- They attacked us first/They bombed civilians first: Yes, they did. But their commission of unfair tactics or atrocities does not license us to imitate them. We cannot say, "If our enemy commits an atrocity, then we are cleared to commit the same kind of atrocities. Our morality is meant to be identical to that of whoever we are fighting. That's how we win, because our own moral code is too weak to survive on its own. We have to become the evil we fight." The very invocation of this principle hearkens back to kindergarten morals. Perhaps that is where we live now. If so, Barack Obama is correct and America is no longer adult enough to be a Christian nation.
- Firebombing was necessary because our technology was not good enough to target military installations This argument asserts that our morality is determined by our technology. If our technology is good, we can be held to a morally high standard, if it is low, we can only be held to a morally lower standard. People who propose this principle cannot, in principle, attack Osama bin Laden for knocking down the WTC on 9/11. He didn't have better tech, so he can't be held to a high moral standard. Is that really the argument we want to make?
- It was Total War. Yes, it was Total War. That's why it was evil. Just War is acceptable. Total war, in which soldiers can target any damned thing or one they please, is pure evil.
- It ended the war, didn't it? That's good enough for me. This argument is pure utilitarianism. Instead of judging action according to the three Christian criteria above, we judge action only and solely by whether or not it produces the effect we want. So, according to this moral code, We can take everyone's guns in order to keep the bad guys from having guns, A university can accuse all male students of being rapists, and - if those accusations result in lower rape rates or even just raises everyone's consciousness about rape - then the result affirms the method, and the accusation was moral. When liberals use this logic, we mock them. When Truman supporters use this logic, we nod at the brilliance. It is crap. Don't buy it.
The U.S. Strategic Bombing Survey of 1946, for instance, concluded that “Japan would have surrendered even if the atomic bombs had not been dropped, even if Russia had not entered the war, and even if no invasion had been planned or contemplated.” Admiral William Leahy, in his memoirs, called the bomb “barbarous” and said that it provided “no material assistance in our war against Japan,” since the Japanese were “already defeated and ready to surrender.”Even Curtis LeMay, the man who advocated and directed the firebombing of Japanese cities, said:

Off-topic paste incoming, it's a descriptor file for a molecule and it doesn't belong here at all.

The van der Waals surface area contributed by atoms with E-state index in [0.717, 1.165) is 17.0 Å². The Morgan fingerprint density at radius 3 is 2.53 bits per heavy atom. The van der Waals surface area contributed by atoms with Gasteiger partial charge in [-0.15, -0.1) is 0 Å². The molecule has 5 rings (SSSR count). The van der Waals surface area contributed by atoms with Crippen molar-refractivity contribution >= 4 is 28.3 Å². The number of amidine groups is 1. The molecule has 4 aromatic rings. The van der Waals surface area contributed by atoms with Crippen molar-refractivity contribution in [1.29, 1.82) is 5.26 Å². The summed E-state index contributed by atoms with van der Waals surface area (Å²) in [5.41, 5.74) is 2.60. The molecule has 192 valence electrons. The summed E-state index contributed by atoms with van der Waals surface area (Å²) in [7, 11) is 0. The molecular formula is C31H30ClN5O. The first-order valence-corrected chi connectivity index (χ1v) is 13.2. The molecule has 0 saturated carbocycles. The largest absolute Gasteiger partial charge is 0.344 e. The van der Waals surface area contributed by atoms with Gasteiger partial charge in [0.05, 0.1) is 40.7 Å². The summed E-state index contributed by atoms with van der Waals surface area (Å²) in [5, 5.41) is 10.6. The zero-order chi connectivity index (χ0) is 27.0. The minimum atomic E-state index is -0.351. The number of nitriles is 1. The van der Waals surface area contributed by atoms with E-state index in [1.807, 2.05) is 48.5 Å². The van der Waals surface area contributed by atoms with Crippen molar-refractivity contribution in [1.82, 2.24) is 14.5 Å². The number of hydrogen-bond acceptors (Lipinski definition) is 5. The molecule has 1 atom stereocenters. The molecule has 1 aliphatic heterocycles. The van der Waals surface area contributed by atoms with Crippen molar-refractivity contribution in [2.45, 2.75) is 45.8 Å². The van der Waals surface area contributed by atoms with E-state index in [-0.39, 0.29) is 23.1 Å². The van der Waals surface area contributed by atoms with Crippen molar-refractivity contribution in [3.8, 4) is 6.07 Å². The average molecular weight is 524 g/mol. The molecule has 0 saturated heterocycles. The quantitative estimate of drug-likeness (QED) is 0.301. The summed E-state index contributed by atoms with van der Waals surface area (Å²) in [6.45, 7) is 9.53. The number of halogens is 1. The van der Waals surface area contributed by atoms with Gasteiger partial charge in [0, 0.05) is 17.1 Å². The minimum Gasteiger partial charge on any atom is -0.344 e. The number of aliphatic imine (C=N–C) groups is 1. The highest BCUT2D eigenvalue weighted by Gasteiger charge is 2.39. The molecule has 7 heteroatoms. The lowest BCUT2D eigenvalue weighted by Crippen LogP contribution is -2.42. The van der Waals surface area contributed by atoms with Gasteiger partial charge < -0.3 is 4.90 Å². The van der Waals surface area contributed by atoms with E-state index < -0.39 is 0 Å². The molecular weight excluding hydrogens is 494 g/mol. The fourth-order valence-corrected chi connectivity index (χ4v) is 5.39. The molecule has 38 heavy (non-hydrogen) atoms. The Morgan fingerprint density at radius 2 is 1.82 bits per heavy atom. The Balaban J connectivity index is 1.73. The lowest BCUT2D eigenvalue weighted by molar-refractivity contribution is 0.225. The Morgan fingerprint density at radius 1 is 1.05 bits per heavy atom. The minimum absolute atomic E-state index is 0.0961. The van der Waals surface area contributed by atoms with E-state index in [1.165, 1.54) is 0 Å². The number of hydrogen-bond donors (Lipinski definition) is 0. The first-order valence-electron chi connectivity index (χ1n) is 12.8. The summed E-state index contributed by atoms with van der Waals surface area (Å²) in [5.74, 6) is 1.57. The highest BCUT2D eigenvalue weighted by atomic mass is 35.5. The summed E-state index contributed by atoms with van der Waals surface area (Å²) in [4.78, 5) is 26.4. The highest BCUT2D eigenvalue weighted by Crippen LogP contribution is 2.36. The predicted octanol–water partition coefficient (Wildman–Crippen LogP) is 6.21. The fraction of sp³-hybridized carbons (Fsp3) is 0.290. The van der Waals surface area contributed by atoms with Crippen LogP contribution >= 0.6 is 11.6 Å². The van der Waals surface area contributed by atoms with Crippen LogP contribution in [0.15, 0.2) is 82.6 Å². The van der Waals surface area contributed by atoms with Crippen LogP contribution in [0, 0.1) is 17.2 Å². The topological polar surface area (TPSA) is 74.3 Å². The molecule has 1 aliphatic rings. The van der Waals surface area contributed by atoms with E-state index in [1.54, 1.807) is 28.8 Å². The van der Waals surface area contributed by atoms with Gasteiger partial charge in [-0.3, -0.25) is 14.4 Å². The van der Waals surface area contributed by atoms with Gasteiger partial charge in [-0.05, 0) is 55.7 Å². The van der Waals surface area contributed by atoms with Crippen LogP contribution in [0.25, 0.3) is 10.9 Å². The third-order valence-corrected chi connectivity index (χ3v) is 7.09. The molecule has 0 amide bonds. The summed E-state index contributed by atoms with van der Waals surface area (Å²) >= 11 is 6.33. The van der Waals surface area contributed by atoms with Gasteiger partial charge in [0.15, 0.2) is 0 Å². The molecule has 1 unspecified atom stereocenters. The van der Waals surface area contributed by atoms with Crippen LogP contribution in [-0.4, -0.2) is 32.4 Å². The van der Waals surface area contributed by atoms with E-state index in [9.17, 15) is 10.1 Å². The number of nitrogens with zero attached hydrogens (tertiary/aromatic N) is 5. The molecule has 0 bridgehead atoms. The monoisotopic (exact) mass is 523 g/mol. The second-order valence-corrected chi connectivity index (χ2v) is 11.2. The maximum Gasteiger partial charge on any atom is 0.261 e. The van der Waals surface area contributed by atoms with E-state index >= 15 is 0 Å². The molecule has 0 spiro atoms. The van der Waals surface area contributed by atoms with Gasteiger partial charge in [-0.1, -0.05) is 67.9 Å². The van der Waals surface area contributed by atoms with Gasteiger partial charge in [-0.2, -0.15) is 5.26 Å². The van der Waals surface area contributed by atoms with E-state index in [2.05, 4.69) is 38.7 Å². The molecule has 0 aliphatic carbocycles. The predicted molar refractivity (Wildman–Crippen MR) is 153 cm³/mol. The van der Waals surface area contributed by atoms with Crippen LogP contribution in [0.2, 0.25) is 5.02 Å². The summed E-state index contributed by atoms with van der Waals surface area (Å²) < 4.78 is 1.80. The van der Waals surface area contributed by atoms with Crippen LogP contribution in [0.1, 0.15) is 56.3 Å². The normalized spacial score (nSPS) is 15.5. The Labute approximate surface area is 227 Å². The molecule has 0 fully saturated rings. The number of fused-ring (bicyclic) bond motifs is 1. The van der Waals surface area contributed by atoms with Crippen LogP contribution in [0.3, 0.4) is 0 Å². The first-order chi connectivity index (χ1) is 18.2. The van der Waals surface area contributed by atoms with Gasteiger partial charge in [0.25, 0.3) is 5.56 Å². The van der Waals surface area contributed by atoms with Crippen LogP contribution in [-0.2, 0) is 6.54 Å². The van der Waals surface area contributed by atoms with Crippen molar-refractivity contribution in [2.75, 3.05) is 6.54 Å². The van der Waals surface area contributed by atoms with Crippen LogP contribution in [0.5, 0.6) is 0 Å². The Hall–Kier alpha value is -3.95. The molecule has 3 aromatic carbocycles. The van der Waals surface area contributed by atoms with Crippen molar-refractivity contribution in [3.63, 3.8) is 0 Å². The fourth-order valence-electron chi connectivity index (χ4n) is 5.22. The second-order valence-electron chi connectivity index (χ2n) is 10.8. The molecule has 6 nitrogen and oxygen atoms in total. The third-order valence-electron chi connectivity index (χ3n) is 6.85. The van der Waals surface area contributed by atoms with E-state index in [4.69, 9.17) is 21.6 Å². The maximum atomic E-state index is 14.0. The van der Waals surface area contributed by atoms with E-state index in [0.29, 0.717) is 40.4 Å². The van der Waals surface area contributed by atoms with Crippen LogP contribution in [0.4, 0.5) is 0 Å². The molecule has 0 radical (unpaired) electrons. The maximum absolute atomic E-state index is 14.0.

The atomic bomb had nothing to do with the end of the war at all.While Admiral Halsey stated the case quite clearly:
The first atomic bomb was an unnecessary experiment ... It was a mistake to ever drop it ... [the scientists] had this toy and they wanted to try it out, so they dropped it ...
Counter-ArgumentTruman could have dropped the Hiroshima bomb on the heavy military industrial complex on the outskirts of Hiroshima. Same explosion, same shock and awe, and a legitimate military target. instead, he chose to bomb the civilian center of town. As a result, Hiroshima's military industry was essentially undamaged. So was her water reservoir and her electrical power. Her industry would have been back online in 30 days. The same is true in Nagasaki - he could have chosen a legitimate military target. He didn't. Instead, the designated bombing target chosen was Urakami Cathedral.
Prior to WW II, the US condemned the Italians, Japanese and Germans for indiscriminately bombing civilians. We said it was a war crime.
After we entered the war, we not only overlooked British indiscriminate bombing of civilians, we actually went further and TARGETED civilians.
Morality isn't subject to change.
America, by her own standards, standards enshrined in our customs from the founding of the country until the 1930s, committed war crimes. Lincoln originally opposed burning towns and stealing from civilians, but by the end of the Civil War, he was fully behind the policy. He won the war but lost his character.
Early critics of the bombings included Albert Einstein, Eugene Wigner and Leó Szilárd, who had together spurred the first bomb research in 1939 with a jointly written letter to President Roosevelt. Dwight D. Eisenhower, Fleet Admiral Chester W. Nimitz, Commander in Chief of the U.S. Pacific Fleet, Fleet Admiral William D. Leahy, Chief of Staff to President Truman, Fleet Admiral William Halsey, Jr., and even Major General Curtis LeMay, head of XXI Bomber Command, the man who oversaw every bomb dropped on Japanese soil, all said the same thing: the dropping of the atom bomb contributed nothing to the end of the war. In fact, Szilárd, Einstein's protoge, who had gone on to play a major role in the Manhattan Project, argued:
Let me say only this much to the moral issue involved: Suppose Germany had developed two bombs before we had any bombs. And suppose Germany had dropped one bomb, say, on Rochester and the other on Buffalo, and then having run out of bombs she would have lost the war. Can anyone doubt that we would then have defined the dropping of atomic bombs on cities as a war crime, and that we would have sentenced the Germans who were guilty of this crime to death at Nuremberg and hanged them?
As Aishya told Mohammed, "it is a wonderful God you serve, who gives you everything you want."
FDR and Truman, Democrats both, were war criminals. America committed war crimes during WW II. We won the war, but at the price of losing our soul. Today's conservatives should be mourning Truman's actions, not celebrating them.